The heart is a hollow muscle that is about the size of an adult fist, and is found to the left of the breastbone. The heart is the most important organ in our body, as it is a complex pump, responsible for circulating blood, oxygen and nutrients around the body. It pumps blood around your body and beats approximately 70 times a minute.
Arrhythmia or irregular heart beats are also known as heart palpitations, and they are any abnormal rhythm of the heartbeat. The heart contains a natural pacemaker that triggers electrical impulses to spread over the heart, causing it to contract (the heart beat).
There are a number of different types of arrhythmia, and most arrhythmias that come from the top of the heart (supraventricular or atrial) may cause symptoms but aren't life threatening. However arrhythmias that arise from the ventricles (ventricular) can be fatal.
Atrial fibrillation occurs when the electrical impulses in the atria become disorganised, overriding the heart's normal rate and rhythm. This type of arrhythmia causes the atria to contract in an irregular manner or 'fibrillate'. You may notice that your heartbeat is irregular or feels uneven. Attacks of atrial fibrillation can last from a few seconds to days. This can lead to a blood clot forming in your heart because your blood isn't able to flow properly through your heart. If a clot forms, it can travel to your brain and cause a stroke.
Another type of arrhythmia is supraventricular tachycardia - most Supraventricular tachycardias are caused by the occurrence of an extra electrical pathway in the heart, between the atria and the ventricles. This allows electrical impulses to 'short-circuit' and re-enter the atria. The impulses end up travelling around the heart in a circle. Supraventricular tachycardia can make your heart beat very quickly, up to 160 beats per minute. An attack of Supraventricular tachycardia may only last for a few seconds or it can last for several hours.
In ventricular tachycardia, the electrical impulses fire too quickly from the ventricles, causing blood to be pumped out quicker than normal. The ventricles may not have enough time to fill up properly with blood. If the ventricular tachycardia attack lasts for 30 seconds or more (sustained ventricular tachycardia), it can progress to a condition called ventricular fibrillation.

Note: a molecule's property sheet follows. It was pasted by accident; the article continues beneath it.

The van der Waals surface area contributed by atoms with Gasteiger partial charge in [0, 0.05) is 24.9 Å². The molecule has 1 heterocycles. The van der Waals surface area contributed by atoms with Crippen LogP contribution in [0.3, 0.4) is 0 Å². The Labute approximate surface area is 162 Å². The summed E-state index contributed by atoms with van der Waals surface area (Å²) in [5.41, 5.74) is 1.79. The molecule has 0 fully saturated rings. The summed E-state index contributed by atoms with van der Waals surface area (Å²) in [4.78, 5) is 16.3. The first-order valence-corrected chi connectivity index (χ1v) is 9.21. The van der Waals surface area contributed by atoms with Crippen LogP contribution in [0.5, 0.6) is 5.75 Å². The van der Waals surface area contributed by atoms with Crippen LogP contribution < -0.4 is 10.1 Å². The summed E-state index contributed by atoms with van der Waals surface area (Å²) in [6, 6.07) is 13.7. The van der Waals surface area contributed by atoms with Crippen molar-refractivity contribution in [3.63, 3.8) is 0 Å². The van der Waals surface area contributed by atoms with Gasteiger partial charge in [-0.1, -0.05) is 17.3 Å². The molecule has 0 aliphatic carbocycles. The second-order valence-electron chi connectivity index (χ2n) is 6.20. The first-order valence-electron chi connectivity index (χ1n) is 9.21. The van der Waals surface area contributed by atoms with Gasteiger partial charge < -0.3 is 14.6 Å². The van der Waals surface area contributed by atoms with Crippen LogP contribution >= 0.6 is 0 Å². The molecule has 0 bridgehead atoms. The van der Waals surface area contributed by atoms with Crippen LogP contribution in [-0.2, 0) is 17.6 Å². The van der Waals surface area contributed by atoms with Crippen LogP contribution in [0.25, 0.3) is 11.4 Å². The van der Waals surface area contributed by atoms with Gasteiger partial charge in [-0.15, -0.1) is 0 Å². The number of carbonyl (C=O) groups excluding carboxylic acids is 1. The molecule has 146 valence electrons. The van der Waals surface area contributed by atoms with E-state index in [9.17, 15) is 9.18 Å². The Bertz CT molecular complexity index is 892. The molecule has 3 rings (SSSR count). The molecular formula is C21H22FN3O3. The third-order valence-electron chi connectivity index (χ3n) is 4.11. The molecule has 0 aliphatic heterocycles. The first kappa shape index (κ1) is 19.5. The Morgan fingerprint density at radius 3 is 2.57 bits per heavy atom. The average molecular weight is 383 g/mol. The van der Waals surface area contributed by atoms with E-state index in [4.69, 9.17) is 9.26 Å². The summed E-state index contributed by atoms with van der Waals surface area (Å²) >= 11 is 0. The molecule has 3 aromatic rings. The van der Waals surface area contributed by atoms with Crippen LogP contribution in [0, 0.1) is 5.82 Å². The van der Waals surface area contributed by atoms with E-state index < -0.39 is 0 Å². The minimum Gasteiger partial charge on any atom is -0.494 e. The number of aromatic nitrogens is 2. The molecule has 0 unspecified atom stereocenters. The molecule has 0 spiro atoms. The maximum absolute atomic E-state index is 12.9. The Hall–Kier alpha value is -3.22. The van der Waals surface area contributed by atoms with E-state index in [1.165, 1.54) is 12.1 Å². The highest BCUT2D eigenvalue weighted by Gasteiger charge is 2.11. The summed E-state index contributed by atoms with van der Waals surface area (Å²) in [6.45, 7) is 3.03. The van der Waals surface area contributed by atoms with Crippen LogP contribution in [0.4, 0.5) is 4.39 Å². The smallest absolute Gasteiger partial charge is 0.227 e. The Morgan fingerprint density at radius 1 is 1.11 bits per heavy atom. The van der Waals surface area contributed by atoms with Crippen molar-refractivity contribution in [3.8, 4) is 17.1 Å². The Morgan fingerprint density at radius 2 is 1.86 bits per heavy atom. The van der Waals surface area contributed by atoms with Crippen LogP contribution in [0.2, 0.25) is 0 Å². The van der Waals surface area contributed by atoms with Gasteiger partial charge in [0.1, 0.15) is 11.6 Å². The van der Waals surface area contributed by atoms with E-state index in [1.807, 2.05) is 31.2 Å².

With ventricular fibrillation, electrical impulses start firing from multiple sites in the ventricles, very rapidly and in an irregular rhythm. This makes the heart quiver and unable to beat properly. If prompt treatment isn't given, you may have a cardiac arrest, which can be fatal. Someone who has ventricular fibrillation will lose their pulse, and will quickly become unconscious and stop breathing. You should call for emergency help immediately.
The last type of arrhythmia is heart block. If you have heart block, it means there is a problem affecting how the electrical impulses are transmitted through your heart. Heart block can occur in the atrioventricular node or in the muscle fibres that lead into the ventricles.
With some types of arrhythmia you may not get any symptoms, but if you do get symptoms, they will depend on the type and severity of your arrhythmia. They can include:
- palpitations - a palpitation is an unpleasant awareness of your heartbeat, often described as a thumping in your chest
- fainting or collapsing
- chest pain
- fluid in your lungs (pulmonary oedema)
An arrhythmia can be caused by conditions including:
- underlying heart disease
- heart valve problems
- thyroid disease
- high blood pressure
- Wolff-Parkinson-White syndrome - an electrical abnormality in the heart that can cause supraventricular tachycardi and atrial fibrillation
- heart attack
- coronary artery disease
- inflammation of the heart
Some types of arrhythmia may be caused by certain triggers. For example certain medicines can cause heart block or supraventricular tachycard, alcohol can cause atrial fibrillation or supraventricular tachycard, caffeine and smoking tobacco or cannabis can cause supraventricular tachycard. However sometimes there may be no known cause for an arrhythmia.